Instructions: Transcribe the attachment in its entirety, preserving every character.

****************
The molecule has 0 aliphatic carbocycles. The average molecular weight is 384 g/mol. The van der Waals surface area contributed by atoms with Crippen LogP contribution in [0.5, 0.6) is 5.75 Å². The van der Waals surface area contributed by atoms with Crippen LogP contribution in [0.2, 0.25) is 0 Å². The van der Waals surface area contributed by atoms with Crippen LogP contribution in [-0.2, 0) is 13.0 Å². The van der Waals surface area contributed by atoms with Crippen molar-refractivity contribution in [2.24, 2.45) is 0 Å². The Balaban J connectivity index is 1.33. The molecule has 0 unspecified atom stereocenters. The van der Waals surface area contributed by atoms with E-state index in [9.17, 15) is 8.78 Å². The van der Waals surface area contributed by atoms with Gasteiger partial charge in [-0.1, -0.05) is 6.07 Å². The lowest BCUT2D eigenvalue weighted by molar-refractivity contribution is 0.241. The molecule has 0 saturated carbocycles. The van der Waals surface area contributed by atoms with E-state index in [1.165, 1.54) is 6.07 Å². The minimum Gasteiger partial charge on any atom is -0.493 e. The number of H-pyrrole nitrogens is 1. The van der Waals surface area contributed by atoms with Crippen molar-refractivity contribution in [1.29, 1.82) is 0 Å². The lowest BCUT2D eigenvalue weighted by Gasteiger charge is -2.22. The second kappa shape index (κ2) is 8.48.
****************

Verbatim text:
The molecule has 0 aliphatic carbocycles. The average molecular weight is 384 g/mol. The van der Waals surface area contributed by atoms with Crippen LogP contribution in [0.5, 0.6) is 5.75 Å². The van der Waals surface area contributed by atoms with Crippen LogP contribution in [0.2, 0.25) is 0 Å². The van der Waals surface area contributed by atoms with Crippen LogP contribution in [-0.2, 0) is 13.0 Å². The van der Waals surface area contributed by atoms with Crippen molar-refractivity contribution in [2.24, 2.45) is 0 Å². The Balaban J connectivity index is 1.33. The molecule has 0 unspecified atom stereocenters. The van der Waals surface area contributed by atoms with E-state index in [9.17, 15) is 8.78 Å². The van der Waals surface area contributed by atoms with Gasteiger partial charge in [-0.1, -0.05) is 6.07 Å². The lowest BCUT2D eigenvalue weighted by molar-refractivity contribution is 0.241. The molecule has 0 saturated carbocycles. The van der Waals surface area contributed by atoms with E-state index in [1.165, 1.54) is 6.07 Å². The minimum Gasteiger partial charge on any atom is -0.493 e. The number of H-pyrrole nitrogens is 1. The van der Waals surface area contributed by atoms with Crippen molar-refractivity contribution in [1.29, 1.82) is 0 Å². The lowest BCUT2D eigenvalue weighted by Gasteiger charge is -2.22. The second kappa shape index (κ2) is 8.48.